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Periodic Table Project Makes Headlines at National ACS Conference

Woman standing in front of periodic table display

At the American Chemical Society Fall 2019 National Meeting in San Diego, the ACS Committee on Chemists with Disabilities displayed an accessible periodic table that featured braille and sign language 3-D printed onto every element tile. The project celebrates the International Year of the Periodic Table and its discovery 150 years ago by Dmitri Mendeleev. Through the use of accessible technology, the table serves to remind those engaging with it of the scientists both with and without disabilities who have contributed to the creation of the periodic table.

More than 12,000 people attended the conference with many visiting the periodic table display among some 260 informational booths.

Group of people from the Chemists with Disabilities committee in front of periodic table display with each person doing sign language

The idea was initiated by the Committee on Chemists with Disabilities and through their connection with Dow, a collaboration was formed with students from MSU St. Andrews in Midland, Michigan. MSU St. Andrews provides learning opportunities in science, technology, engineering, arts, and mathematics (STEAM) for youth, families and teachers.

The letter symbols that easily identify the elements were intentionally absent from each tile to simulate the challenges that a person with a disability may encounter in accessing the table.

“The display ignited conversations about disabilities and accommodations like I have never observed before – it emotionally connected with the scientific community,” said Michelle Cummings, research scientist at Dow and key contact for the project. “The combination of tactile and visually stimulating design highlighting both sign language and braille, created a unique one of a kind interactive display — perfect for the International Year of the Periodic Table.”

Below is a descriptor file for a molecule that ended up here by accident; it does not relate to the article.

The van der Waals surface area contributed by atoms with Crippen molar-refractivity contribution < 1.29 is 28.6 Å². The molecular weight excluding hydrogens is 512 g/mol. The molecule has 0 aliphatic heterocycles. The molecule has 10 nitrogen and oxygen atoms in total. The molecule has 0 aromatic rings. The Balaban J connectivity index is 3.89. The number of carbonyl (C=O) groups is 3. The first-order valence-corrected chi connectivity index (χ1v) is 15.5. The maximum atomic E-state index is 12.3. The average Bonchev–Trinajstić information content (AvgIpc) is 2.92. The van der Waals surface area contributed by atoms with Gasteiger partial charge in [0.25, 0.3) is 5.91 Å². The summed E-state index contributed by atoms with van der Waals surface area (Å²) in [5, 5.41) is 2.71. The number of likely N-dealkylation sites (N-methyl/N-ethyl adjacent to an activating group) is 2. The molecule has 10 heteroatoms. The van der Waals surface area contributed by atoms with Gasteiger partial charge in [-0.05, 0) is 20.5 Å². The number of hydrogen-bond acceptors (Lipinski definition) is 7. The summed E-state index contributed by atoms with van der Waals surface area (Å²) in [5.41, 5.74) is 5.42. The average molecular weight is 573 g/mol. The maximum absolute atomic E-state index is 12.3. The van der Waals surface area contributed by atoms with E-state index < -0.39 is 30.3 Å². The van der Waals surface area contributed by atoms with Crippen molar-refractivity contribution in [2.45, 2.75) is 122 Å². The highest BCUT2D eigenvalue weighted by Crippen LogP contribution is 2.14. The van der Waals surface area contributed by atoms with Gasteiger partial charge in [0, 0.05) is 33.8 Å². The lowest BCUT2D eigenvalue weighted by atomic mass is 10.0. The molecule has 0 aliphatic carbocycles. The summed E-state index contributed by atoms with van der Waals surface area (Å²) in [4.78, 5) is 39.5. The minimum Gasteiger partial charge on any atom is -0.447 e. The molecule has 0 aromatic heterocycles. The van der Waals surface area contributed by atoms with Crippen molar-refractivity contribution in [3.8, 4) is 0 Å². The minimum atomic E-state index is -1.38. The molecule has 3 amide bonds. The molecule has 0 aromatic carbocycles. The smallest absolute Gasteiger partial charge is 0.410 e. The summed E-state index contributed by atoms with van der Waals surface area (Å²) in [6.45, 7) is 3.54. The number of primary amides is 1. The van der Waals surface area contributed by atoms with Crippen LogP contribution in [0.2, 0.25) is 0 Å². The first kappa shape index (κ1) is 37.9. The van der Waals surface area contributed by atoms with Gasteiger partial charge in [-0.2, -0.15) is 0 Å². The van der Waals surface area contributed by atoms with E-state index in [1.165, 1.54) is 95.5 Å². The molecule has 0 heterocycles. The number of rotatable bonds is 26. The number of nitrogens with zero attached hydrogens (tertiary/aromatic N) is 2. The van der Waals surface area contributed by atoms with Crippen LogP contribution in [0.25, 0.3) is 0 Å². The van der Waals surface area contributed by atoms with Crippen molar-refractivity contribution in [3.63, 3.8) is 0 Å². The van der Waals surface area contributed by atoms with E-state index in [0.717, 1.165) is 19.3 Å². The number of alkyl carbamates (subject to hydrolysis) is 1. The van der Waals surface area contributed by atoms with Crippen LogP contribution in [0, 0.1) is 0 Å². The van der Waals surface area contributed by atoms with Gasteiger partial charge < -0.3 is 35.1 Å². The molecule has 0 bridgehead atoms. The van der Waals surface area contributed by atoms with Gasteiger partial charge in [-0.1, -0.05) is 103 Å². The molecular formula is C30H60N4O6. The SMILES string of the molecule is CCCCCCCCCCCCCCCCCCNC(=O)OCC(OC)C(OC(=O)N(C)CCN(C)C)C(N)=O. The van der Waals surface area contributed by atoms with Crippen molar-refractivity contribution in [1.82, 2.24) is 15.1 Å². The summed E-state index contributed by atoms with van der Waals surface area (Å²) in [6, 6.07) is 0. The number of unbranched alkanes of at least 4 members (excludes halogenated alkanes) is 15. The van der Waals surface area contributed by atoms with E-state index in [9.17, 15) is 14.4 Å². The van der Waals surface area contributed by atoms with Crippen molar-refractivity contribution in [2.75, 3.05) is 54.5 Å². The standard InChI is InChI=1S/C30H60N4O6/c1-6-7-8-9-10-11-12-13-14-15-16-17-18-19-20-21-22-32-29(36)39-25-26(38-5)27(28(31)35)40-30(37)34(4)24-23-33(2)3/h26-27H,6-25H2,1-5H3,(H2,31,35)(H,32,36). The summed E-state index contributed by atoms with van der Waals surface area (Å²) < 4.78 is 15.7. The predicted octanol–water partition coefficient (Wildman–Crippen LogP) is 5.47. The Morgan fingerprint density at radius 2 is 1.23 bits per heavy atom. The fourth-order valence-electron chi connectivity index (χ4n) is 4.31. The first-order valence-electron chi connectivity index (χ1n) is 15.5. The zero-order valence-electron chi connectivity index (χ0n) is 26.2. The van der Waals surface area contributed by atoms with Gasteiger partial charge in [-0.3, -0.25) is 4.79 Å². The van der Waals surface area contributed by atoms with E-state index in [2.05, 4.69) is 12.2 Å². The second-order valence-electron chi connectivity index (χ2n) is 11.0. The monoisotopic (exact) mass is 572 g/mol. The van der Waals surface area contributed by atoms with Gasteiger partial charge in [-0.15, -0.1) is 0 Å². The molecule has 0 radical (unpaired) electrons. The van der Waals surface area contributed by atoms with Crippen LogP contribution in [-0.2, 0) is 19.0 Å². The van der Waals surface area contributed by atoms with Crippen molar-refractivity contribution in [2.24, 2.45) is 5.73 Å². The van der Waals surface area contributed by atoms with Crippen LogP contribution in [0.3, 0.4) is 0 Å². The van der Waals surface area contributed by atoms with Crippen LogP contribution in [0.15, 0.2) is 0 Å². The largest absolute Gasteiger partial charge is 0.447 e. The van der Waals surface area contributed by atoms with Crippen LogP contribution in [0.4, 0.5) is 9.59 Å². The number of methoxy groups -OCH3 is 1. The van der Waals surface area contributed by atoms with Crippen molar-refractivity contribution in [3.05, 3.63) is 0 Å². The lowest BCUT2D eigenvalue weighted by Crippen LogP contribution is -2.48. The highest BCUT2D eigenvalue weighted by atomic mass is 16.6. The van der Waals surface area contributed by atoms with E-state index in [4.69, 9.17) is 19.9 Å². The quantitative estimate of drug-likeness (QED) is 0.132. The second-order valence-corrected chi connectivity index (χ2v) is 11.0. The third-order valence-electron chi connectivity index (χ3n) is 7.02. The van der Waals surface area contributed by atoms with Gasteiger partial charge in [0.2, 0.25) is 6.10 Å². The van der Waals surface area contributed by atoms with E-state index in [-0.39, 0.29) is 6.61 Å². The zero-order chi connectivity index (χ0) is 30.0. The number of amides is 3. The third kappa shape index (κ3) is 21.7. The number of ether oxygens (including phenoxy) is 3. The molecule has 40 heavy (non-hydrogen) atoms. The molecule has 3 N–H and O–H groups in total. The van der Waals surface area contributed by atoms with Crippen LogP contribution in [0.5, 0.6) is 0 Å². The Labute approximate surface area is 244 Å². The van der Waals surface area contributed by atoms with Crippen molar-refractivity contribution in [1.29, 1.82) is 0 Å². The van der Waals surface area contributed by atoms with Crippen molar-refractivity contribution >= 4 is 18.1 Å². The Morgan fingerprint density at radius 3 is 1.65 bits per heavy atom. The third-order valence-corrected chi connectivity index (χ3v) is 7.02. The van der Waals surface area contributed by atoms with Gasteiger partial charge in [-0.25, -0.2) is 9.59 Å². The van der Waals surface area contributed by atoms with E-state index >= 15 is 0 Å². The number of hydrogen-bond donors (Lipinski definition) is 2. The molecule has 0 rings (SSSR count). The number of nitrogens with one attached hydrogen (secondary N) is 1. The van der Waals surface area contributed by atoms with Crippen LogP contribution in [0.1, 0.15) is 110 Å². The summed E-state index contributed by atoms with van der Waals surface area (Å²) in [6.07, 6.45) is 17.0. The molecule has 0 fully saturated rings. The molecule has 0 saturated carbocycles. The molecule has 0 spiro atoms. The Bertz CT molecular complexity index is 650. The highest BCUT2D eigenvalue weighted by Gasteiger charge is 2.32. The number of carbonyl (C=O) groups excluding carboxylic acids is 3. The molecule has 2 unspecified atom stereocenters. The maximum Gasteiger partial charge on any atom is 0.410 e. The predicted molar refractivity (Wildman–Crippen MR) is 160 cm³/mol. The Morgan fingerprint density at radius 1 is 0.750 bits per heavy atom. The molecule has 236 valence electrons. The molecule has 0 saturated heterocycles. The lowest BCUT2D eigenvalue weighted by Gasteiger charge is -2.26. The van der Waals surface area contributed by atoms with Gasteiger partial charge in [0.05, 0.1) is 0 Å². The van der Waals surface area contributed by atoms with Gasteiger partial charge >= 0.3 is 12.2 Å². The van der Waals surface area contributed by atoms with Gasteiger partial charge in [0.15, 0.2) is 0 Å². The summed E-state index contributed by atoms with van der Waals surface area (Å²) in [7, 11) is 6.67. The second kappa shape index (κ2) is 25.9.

The table took several months to complete with over 30 students aged 7 to 17 participating. Students first attended workshops at MSU St. Andrews to learn computer-aided design and 3-D printing techniques. Each student selected the elements they wanted to learn more about, then designed any decorative components to add to their tiles. Finally, they combined the results with signing hands and braille from a template and printed their tiles with 3-D printers.

  “Working with MSU on this project was a great experience. They embraced the challenge by doing what we as scientists are trained to do. They researched, asked questions, refined ideas, experimented and delivered! The excitement for this project was contagious,” stated Cummings. “I was able to talk with the kids that designed the various element tiles. I was so impressed with their new awareness of sign language and braille as a result of their research, as well as the dedication by Dr. Tracy Zhang to mentor these students.”

The students represented several Midland area schools including Bullock Creek Middle School, H. H. Dow High School, Jefferson Middle School, Northeast Middle School, Saginaw Arts & Sciences Academy, Siebert Elementary School, St. John’s Lutheran Midland, and several home schools.

The project was led by MSU St. Andrews research faculty Tracy Zhang, Ph.D., with the assistance of Janelle Bradley Ph.D., Evelyne Cudel Ph.D., and Nick Henton, with generous support from Dow and the ACS Committee on Chemists with Disabilities.

Story contributor: Maria Dulay

Photo credits: Maria Dulay, Linda Wang and Tracy Zhang